It’s an error to keep Herman Long out of Cooperstown

Herman Long made a lot of errors because he got to more groundballs than any other shortstop.

Herman Long made a lot of errors because he got to more groundballs than any other shortstop.

Every ballplayer makes errors. Some players make a lot. Then there’s Herman Long, who muffed more chances than anybody in the entire history of baseball. Across 16 big-league seasons—which included a stint with the Detroit Tigers in 1903—the Chicago-born shortstop averaged one error every other game. This actually was a testament to Long’s fielding prowess, not an indicator of ineptitude.

The old adage that you have to be a pretty good pitcher to lose 20 games is applicable here, as you have to be a pretty good player to have the opportunity to make 1,096 errors, as Long did. His 6.4 chances per game is the best of all time among shortstops, meaning he went after everything hit his way—and then some. He had great range, a lightning-quick release, and a cannon for an arm.

“Herman Long was one of the most brilliant shortstops that ever made a throw,” Chicago sportswriter Billy Phelan eulogized upon Long’s death in 1909, “and also one of the most reliable. There he was, year after year, somersaulting and leaping, gathering the miraculous plays with either hand, chasing the long flies, working in the double plays and the hurried pinches, holding up his end with the bat, stealing his full share of bases.”

This wasn’t hyperbole. Long was considered by many of his contemporaries to be the finest shortstop of the 19th century, a key member of the Boston Beaneaters team that won five National League pennants. After breaking into the majors in 1889 with Kansas City of the American Association (where he committed a league-high 117 errors), Long spent the next 13 years in Boston. The left-handed batter was a career .277 hitter who exhibited a nice blend of power and speed. He had a string of .300+ seasons and led the circuit with a dozen home runs in 1900.

“Off the field,” Phelan wrote, “Long was a simple-hearted, jovial German, well liked by all who ever met him.” Long, the first big leaguer to be dubbed “The Flying Dutchman,” used an oversized glove with a hole cut into its pocket. Pittsburgh shortstop Honus Wagner, who came along in 1897, got one of Long’s gloves as a gift in 1902 and later inherited his nickname.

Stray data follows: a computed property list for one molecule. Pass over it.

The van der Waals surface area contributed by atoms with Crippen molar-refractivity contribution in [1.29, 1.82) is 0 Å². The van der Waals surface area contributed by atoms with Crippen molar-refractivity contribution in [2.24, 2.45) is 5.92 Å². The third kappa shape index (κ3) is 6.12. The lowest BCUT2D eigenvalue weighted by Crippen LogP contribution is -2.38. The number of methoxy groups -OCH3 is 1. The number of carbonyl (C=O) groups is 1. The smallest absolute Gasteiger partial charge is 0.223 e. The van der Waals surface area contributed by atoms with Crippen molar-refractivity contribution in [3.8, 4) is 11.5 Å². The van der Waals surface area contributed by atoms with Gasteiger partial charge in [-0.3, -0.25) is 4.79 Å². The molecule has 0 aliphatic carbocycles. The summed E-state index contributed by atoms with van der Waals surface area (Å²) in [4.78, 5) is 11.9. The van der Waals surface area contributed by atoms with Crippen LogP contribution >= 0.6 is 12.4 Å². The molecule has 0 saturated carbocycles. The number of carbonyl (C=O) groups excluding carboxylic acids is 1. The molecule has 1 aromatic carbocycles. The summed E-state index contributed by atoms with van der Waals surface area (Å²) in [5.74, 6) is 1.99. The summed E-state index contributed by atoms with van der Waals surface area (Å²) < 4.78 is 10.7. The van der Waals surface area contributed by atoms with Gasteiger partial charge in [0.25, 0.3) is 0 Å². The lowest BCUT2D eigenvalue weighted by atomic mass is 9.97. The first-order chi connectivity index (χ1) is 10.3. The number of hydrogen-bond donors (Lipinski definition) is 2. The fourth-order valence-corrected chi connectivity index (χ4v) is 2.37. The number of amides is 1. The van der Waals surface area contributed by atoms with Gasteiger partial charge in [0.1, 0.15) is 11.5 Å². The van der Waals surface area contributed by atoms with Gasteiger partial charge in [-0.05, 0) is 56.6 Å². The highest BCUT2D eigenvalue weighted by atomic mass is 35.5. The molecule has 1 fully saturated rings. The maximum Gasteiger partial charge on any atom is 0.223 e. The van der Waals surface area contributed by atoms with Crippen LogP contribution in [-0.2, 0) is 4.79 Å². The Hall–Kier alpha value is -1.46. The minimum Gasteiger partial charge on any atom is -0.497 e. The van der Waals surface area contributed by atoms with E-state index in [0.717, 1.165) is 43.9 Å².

As so many other players did during the early 1900s, Long took advantage of the war then taking place between the established National League and the upstart American League, jumping leagues to sign with the New York Highlanders in 1903. He played just a couple months at old Hilltop Park before being traded to Detroit on June 10, 1903, for Norman “Kid” Elberfeld, the Tigers’ hotheaded and troublesome shortstop. Swapping shortstops didn’t seem to make much sense to Detroit fans, especially since the 37-year-old Long was nearly a decade older than “The Tabasco Kid.” However, the Tigers also got Ernie Courtney in the deal, a young infielder still recovering from a bout with malaria.

“Detroit strikes me as a good town,” Long said upon his arrival, “and the Detroit club is one that should be in the race. I will give the team the best that I have, and that is all that any man can do.”

Long, like Courtney, was damaged goods. Long had an injured hand, which delayed his debut at Bennett Park for a few days while he soaked in the local mineral baths. While his gung-ho style of leadership impressed manager Ed Barrow once he finally took the field, it soon became evident that the newcomer was having problems with his once-powerful throwing arm. He was shifted to second base, where the throws were easier. Long wound up splitting his time between shortstop and second base, committing 32 errors and batting .222 in 69 games for the fifth-place Tigers.

Long suffered other setbacks during his few months in Detroit. That summer his brother died in Chicago while a saloon that Long owned in Boston went belly-up, bankrupting him. Long, never a spendthrift but a notoriously poor businessman, would struggle during his few remaining years to provide for himself and his wife and child.

Long’s chronically ailing wing made it hard to hold down a job. He was hired as player-manager of the Toledo Mud Hens in 1904, then released just a few weeks into the season. He spent the rest of the year working out for skeptical big-league clubs and inquiring about managing jobs in the minors. He played a single game for the Philadelphia Phillies in midsummer before being released, ending his major-league career with one last base hit and one final error.

Long spent the next few years bouncing around the minors, leading Des Moines to a Western League pennant and playing briefly for Barrow again, this time in Toronto. He spent his winters managing a bowling alley. When the Tigers played the Cubs in the 1907 World Series, a Chicago reporter discovered Long hospitalized and destitute. He was dying of tuberculosis, though he would hang on nearly two more years before passing away inside a Denver sanitarium. Friends had to pay to bring his body back to Chicago.

Herman Long’s reputation was strong enough that in 1936, nearly three decades after his death, he received almost 20% of the vote when the first group of pre-1900 players was considered by a special veterans committee for the Baseball Hall of Fame. However, support quickly fell off, even as every other player on that final 12-man nominating list eventually was inducted. Ironically, some have since pointed to Long’s record number of errors as the reason behind his continuing exclusion. Today, the man once considered by his peers to be the best shortstop in the country enjoys little name recognition among modern fans and even less support for a plaque at Cooperstown, an error that one day may still be corrected.

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